The 10 Best Mountain Bike Rear Shocks
This wiki has been updated 16 times since it was first published in November of 2018. Lots of components factor into how your mountain bike will handle out on the trails, but among the most important is its rear shock. Usually consisting of some kind of compression mechanism and a damping system, this part helps absorb the bumps, rocks and rough terrain you travel over. We've put together some of the best models on the market, including both coil and air-sprung varieties. When users buy our independently chosen editorial choices, we may earn commissions to help fund the Wiki. If you'd like to contribute your own research to the Wiki, please get started by reviewing this introductory video.
November 11, 2020:
Manufacturers of components for mountain bikes are increasingly catering to riders who want to be able to tackle a wide variety of conditions on a single cycle. This means building shocks with adjustable compression and rebound, since moderate trail riding calls for significantly less rear travel than flying down rocky slopes. Both the Cane Creek DBAir IL and the Fox Float X2, our new #1 and #2 picks, allow for independent adjustment of four different damping parameters, helping you to find the performance that's right for your weight and the terrain you expect to encounter. We ranked the DBAir IL slightly higher since it's quite a bit more affordable, but the Float X2 is easier to tweak on the fly.
Those who enjoy long, punishing downhill races may prefer the hefty coil of the RockShox Super Deluxe Ultimate RCT, which offers some pedal support to make the climb to the top easier. It also features a proprietary low-friction damping fluid which greatly reduces noise from the spring.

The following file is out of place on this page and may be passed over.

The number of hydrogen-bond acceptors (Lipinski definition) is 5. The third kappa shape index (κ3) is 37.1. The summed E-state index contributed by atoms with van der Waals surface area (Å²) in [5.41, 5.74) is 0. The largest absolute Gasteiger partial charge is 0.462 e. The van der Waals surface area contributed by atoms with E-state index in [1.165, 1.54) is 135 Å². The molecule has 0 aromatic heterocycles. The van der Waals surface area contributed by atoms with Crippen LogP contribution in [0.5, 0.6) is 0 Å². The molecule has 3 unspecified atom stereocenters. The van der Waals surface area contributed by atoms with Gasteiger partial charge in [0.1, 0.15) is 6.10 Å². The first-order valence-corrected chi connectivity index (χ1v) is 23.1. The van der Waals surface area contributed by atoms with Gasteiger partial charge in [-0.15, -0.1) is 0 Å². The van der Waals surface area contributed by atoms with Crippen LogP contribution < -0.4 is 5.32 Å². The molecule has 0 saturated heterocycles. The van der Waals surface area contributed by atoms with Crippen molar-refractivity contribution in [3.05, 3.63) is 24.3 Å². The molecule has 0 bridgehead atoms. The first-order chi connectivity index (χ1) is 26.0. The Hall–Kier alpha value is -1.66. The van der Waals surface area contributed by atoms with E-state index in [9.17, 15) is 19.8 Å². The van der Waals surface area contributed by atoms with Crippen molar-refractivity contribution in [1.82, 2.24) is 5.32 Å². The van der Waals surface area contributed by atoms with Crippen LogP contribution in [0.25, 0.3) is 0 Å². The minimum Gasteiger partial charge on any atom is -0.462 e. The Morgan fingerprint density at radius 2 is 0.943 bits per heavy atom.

We had to remove the SR Suntour Raidon R and the DNM Burner ROP-2 from the list because of possible issues with availability, though we were able to replace the latter with the very similar DNM Burner-RCP 2S. We also replaced the Rock Shox Monarch RL C2 with its close relative, the RockShox Monarch RT3, which offers a third damping setting that provides a middle ground between an open shock and a full lockout. The latter is also quite easy to install and tune, thanks to a user-friendly compression lever and highly visible sag level indicators. The Monarch RT3 and the Fox Shox Float DPS are excellent mid-to-high end options for trail riders, while the DNM AOY-36RC is a more budget-friendly alternative to both.
If you decide on an air spring model, you might need a pump to go with it, and any rider can use a good helmet. For other upgrade options for your bike, you can check out our reviews of the top cranksets, dropper posts, and grips.
January 11, 2019:
Like mountain bikes themselves, rear shocks can come in a range of quality and price values. Higher-end models, such as the Fox Shox Float DPS, feature the latest in high-performance technology but can get quite expensive. Lower-end models, like the Kindshock KS 291, are suitable for most casual applications and represent a significantly smaller hit to your wallet. Which one is right for you will depend largely on your experience and riding level, but we think something like the DNM AOY-36RC is best for most people, as it does a good job balancing price and performance.
DVO Topaz T3 Air This innovative all-mountain model uses an air bladder rather than an internal floating piston inside its oil reservoir, allowing riders to quickly adjust its pressure with the same pump they use to modify the air spring. This enables fine-tuning of the shock's firmness throughout the entire stroke, and as an added bonus, the included volume spacers can be added or subtracted without removing the unit from the bike. All these options for on-the-go modification are packed into a relatively lightweight build, and the heat-dissipating fins on the oil cylinder help keep its performance steady even on prolonged high-speed runs. dvosuspension.com